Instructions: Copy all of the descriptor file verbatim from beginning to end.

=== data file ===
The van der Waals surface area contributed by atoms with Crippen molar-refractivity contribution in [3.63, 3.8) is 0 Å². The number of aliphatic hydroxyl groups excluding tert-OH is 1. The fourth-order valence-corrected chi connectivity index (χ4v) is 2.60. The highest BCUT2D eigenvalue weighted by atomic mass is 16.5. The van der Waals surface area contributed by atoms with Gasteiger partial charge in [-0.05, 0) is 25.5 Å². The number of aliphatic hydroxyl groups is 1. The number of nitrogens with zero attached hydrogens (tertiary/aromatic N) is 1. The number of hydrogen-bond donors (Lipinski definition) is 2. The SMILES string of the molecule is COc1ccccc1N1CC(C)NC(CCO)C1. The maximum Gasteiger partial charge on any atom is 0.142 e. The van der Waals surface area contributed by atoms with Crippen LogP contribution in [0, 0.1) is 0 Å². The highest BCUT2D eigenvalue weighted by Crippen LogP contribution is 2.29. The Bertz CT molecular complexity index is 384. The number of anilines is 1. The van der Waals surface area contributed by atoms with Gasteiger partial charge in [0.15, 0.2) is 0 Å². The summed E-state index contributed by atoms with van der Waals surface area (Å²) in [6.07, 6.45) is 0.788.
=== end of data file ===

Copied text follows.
The van der Waals surface area contributed by atoms with Crippen molar-refractivity contribution in [3.63, 3.8) is 0 Å². The number of aliphatic hydroxyl groups excluding tert-OH is 1. The fourth-order valence-corrected chi connectivity index (χ4v) is 2.60. The highest BCUT2D eigenvalue weighted by atomic mass is 16.5. The van der Waals surface area contributed by atoms with Gasteiger partial charge in [-0.05, 0) is 25.5 Å². The number of aliphatic hydroxyl groups is 1. The number of nitrogens with zero attached hydrogens (tertiary/aromatic N) is 1. The number of hydrogen-bond donors (Lipinski definition) is 2. The SMILES string of the molecule is COc1ccccc1N1CC(C)NC(CCO)C1. The maximum Gasteiger partial charge on any atom is 0.142 e. The van der Waals surface area contributed by atoms with Crippen LogP contribution in [0, 0.1) is 0 Å². The highest BCUT2D eigenvalue weighted by Crippen LogP contribution is 2.29. The Bertz CT molecular complexity index is 384. The number of anilines is 1. The van der Waals surface area contributed by atoms with Gasteiger partial charge in [0.15, 0.2) is 0 Å². The summed E-state index contributed by atoms with van der Waals surface area (Å²) in [6.07, 6.45) is 0.788.